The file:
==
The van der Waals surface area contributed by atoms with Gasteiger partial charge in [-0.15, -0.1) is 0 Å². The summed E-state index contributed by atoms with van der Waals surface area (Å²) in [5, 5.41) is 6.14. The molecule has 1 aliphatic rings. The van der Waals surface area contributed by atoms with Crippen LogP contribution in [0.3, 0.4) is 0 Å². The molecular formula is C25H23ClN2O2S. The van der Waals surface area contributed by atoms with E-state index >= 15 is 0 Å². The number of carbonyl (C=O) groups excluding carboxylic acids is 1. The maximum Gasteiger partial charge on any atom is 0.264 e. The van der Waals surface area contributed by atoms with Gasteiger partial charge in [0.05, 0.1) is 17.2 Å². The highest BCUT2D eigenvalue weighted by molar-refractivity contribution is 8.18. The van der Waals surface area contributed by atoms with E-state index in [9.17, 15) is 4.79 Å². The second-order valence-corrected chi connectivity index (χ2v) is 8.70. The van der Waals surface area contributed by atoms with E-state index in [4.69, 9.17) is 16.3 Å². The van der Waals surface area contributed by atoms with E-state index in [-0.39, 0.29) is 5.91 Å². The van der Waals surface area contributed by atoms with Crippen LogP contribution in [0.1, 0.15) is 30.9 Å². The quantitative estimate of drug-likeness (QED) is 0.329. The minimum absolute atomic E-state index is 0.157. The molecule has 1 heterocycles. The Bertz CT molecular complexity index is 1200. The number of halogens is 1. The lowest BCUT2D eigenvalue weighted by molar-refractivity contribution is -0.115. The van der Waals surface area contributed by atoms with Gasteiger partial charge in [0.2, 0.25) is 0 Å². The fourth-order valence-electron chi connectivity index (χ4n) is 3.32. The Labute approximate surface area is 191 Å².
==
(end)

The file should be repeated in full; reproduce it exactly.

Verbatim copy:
The van der Waals surface area contributed by atoms with Gasteiger partial charge in [-0.15, -0.1) is 0 Å². The summed E-state index contributed by atoms with van der Waals surface area (Å²) in [5, 5.41) is 6.14. The molecule has 1 aliphatic rings. The van der Waals surface area contributed by atoms with Crippen LogP contribution in [0.3, 0.4) is 0 Å². The molecular formula is C25H23ClN2O2S. The van der Waals surface area contributed by atoms with E-state index >= 15 is 0 Å². The number of carbonyl (C=O) groups excluding carboxylic acids is 1. The maximum Gasteiger partial charge on any atom is 0.264 e. The van der Waals surface area contributed by atoms with Gasteiger partial charge in [0.05, 0.1) is 17.2 Å². The highest BCUT2D eigenvalue weighted by molar-refractivity contribution is 8.18. The van der Waals surface area contributed by atoms with E-state index in [9.17, 15) is 4.79 Å². The second-order valence-corrected chi connectivity index (χ2v) is 8.70. The van der Waals surface area contributed by atoms with E-state index in [4.69, 9.17) is 16.3 Å². The van der Waals surface area contributed by atoms with E-state index in [-0.39, 0.29) is 5.91 Å². The van der Waals surface area contributed by atoms with Crippen LogP contribution in [0.1, 0.15) is 30.9 Å². The quantitative estimate of drug-likeness (QED) is 0.329. The minimum absolute atomic E-state index is 0.157. The molecule has 1 heterocycles. The Bertz CT molecular complexity index is 1200. The number of halogens is 1. The lowest BCUT2D eigenvalue weighted by molar-refractivity contribution is -0.115. The van der Waals surface area contributed by atoms with Gasteiger partial charge in [0.2, 0.25) is 0 Å². The fourth-order valence-electron chi connectivity index (χ4n) is 3.32. The Labute approximate surface area is 191 Å².